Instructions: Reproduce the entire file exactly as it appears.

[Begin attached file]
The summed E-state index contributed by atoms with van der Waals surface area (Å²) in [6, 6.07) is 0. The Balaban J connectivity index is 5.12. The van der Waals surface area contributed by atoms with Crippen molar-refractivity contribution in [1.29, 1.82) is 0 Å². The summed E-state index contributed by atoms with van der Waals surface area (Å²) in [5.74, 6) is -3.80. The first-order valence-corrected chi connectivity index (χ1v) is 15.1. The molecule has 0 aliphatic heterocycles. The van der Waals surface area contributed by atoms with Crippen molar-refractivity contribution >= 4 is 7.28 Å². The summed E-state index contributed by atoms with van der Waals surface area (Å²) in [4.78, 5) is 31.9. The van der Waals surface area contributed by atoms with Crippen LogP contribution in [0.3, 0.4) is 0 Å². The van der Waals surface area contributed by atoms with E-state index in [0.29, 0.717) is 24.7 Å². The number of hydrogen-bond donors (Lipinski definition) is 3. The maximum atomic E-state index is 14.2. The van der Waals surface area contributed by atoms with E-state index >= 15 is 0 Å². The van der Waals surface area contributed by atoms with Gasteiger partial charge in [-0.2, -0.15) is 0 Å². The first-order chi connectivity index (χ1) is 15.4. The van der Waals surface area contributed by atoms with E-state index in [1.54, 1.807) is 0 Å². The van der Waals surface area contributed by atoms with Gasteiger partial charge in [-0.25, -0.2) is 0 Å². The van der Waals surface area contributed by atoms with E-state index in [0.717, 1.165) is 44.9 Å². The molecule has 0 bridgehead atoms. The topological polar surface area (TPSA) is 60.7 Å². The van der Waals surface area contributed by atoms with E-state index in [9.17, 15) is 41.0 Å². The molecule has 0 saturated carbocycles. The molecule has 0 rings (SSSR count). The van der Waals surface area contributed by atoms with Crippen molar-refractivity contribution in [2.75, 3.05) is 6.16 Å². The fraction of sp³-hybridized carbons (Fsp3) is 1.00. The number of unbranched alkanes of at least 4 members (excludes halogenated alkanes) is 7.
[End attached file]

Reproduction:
The summed E-state index contributed by atoms with van der Waals surface area (Å²) in [6, 6.07) is 0. The Balaban J connectivity index is 5.12. The van der Waals surface area contributed by atoms with Crippen molar-refractivity contribution in [1.29, 1.82) is 0 Å². The summed E-state index contributed by atoms with van der Waals surface area (Å²) in [5.74, 6) is -3.80. The first-order valence-corrected chi connectivity index (χ1v) is 15.1. The molecule has 0 aliphatic heterocycles. The van der Waals surface area contributed by atoms with Crippen molar-refractivity contribution >= 4 is 7.28 Å². The summed E-state index contributed by atoms with van der Waals surface area (Å²) in [4.78, 5) is 31.9. The van der Waals surface area contributed by atoms with Crippen LogP contribution in [0.3, 0.4) is 0 Å². The van der Waals surface area contributed by atoms with E-state index in [0.29, 0.717) is 24.7 Å². The number of hydrogen-bond donors (Lipinski definition) is 3. The maximum atomic E-state index is 14.2. The van der Waals surface area contributed by atoms with E-state index >= 15 is 0 Å². The van der Waals surface area contributed by atoms with Gasteiger partial charge in [-0.2, -0.15) is 0 Å². The first-order chi connectivity index (χ1) is 15.4. The van der Waals surface area contributed by atoms with E-state index in [1.54, 1.807) is 0 Å². The van der Waals surface area contributed by atoms with Gasteiger partial charge in [-0.25, -0.2) is 0 Å². The van der Waals surface area contributed by atoms with E-state index in [0.717, 1.165) is 44.9 Å². The molecule has 0 bridgehead atoms. The topological polar surface area (TPSA) is 60.7 Å². The van der Waals surface area contributed by atoms with E-state index in [9.17, 15) is 41.0 Å². The molecule has 0 saturated carbocycles. The molecule has 0 rings (SSSR count). The van der Waals surface area contributed by atoms with Crippen molar-refractivity contribution in [2.75, 3.05) is 6.16 Å². The fraction of sp³-hybridized carbons (Fsp3) is 1.00. The number of unbranched alkanes of at least 4 members (excludes halogenated alkanes) is 7.